Robot-assisted radical prostatectomy has lower biochemical recurrence than laparoscopic radical prostatectomy: Systematic review and meta-analysis

Seon Heui Lee, Hyun Ju Seo, Na Rae Lee, Soo Kyung Son, Dae Keun Kim, Koon Ho Rha

Research output: Contribution to journalReview article

10 Citations (Scopus)

Abstract

Purpose: To assess the effectiveness and safety of robot-assisted radical prostatectomy (RARP) versus laparoscopic radical prostatectomy (LRP) in the treatment of prostate cancer. Materials and Methods: Existing systematic reviews were updated to investigate the effectiveness and safety of RARP. Electronic databases, including Ovid MEDLINE, Ovid Embase, the Cochrane Library, KoreaMed, Kmbase, and others, were searched through July 2014. The quality of the selected systematic reviews was assessed by using the revised assessment of multiple systematic reviews (R-Amstar) and the Cochrane Risk of Bias tool. Meta-analysis was performed by using Revman 5.2 (Cochrane Community) and Comprehensive Meta-Analysis 2.0 (CMA; Biostat). Cochrane Q and I2 statistics were used to assess heterogeneity. Results: Two systematic reviews and 16 additional studies were selected from a search performed of existing systematic reviews. These included 2 randomized controlled clinical trials and 28 nonrandomized comparative studies. The risk of complications, such as injury to organs by the Clavien-Dindo classification, was lower with RARP than with LRP (relative risk [RR], 0.44; 95% confidence interval [CI], 1.23–0.85; p=0.01). The risk of urinary incontinence was lower (RR, 0.43; 95% CI, 0.31–0.60; p<0.000001) and the potency rate was significantly higher with RARP than with LRP (RR, 1.38; 95% CI, 1.11–1.70; I2=78%; p=0.003). Regarding positive surgical margins, no significant difference in risk between the 2 groups was observed; however, the biochemical recurrence rate was lower after RARP than after LRP (RR, 0.59; 95% CI, 0.48–0.73; I2=21%; p<0.00001). Conclusions: RARP appears to be a safe and effective technique compared with LRP with a lower complication rate, better potency, a higher continence rate, and a decreased rate of biochemical recurrence.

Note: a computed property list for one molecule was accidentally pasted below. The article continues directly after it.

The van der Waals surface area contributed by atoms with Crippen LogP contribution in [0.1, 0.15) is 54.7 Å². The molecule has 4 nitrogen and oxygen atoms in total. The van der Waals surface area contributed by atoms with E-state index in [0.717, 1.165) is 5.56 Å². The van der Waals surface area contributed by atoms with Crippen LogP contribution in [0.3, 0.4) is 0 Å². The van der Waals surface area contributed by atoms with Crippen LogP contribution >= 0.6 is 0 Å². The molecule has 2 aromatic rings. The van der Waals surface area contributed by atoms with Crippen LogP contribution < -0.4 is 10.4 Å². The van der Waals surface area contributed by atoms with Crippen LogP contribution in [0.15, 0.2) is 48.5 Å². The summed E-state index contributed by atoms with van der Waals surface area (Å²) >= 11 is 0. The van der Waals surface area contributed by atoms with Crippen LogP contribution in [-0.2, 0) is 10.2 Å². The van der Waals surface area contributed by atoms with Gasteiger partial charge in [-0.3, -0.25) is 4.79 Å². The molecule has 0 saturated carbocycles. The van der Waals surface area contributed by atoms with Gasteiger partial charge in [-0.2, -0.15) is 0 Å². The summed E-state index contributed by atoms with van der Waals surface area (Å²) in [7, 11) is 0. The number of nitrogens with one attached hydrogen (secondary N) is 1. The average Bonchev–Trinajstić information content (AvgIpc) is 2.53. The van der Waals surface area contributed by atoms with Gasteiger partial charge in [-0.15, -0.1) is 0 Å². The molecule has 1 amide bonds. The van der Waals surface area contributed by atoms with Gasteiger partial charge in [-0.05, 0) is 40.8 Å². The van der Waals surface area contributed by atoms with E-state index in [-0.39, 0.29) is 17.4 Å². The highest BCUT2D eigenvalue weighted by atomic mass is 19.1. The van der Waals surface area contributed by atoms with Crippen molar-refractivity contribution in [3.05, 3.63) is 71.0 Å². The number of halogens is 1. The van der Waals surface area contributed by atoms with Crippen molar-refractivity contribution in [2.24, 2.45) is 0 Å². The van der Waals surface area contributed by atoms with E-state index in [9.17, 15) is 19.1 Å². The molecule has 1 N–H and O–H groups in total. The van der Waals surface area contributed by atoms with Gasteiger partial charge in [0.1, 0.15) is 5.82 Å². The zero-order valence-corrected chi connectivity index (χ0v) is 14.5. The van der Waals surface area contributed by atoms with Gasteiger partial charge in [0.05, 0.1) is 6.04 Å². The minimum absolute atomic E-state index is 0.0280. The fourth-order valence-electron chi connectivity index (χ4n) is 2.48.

Original languageEnglish
Pages (from-to)152-163
Number of pages12
JournalInvestigative and clinical urology
Volume58
Issue number3
DOIs
Publication statusPublished - 2017 Jan 1

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Prostatectomy
Meta-Analysis
Recurrence
Confidence Intervals
Safety
Urinary Incontinence
MEDLINE
Libraries
Prostatic Neoplasms
Randomized Controlled Trials
Databases

All Science Journal Classification (ASJC) codes

  • Urology

Cite this

@article{2f5f032e0df74ba6a510a00653051c01,
title = "Robot-assisted radical prostatectomy has lower biochemical recurrence than laparoscopic radical prostatectomy: Systematic review and meta-analysis",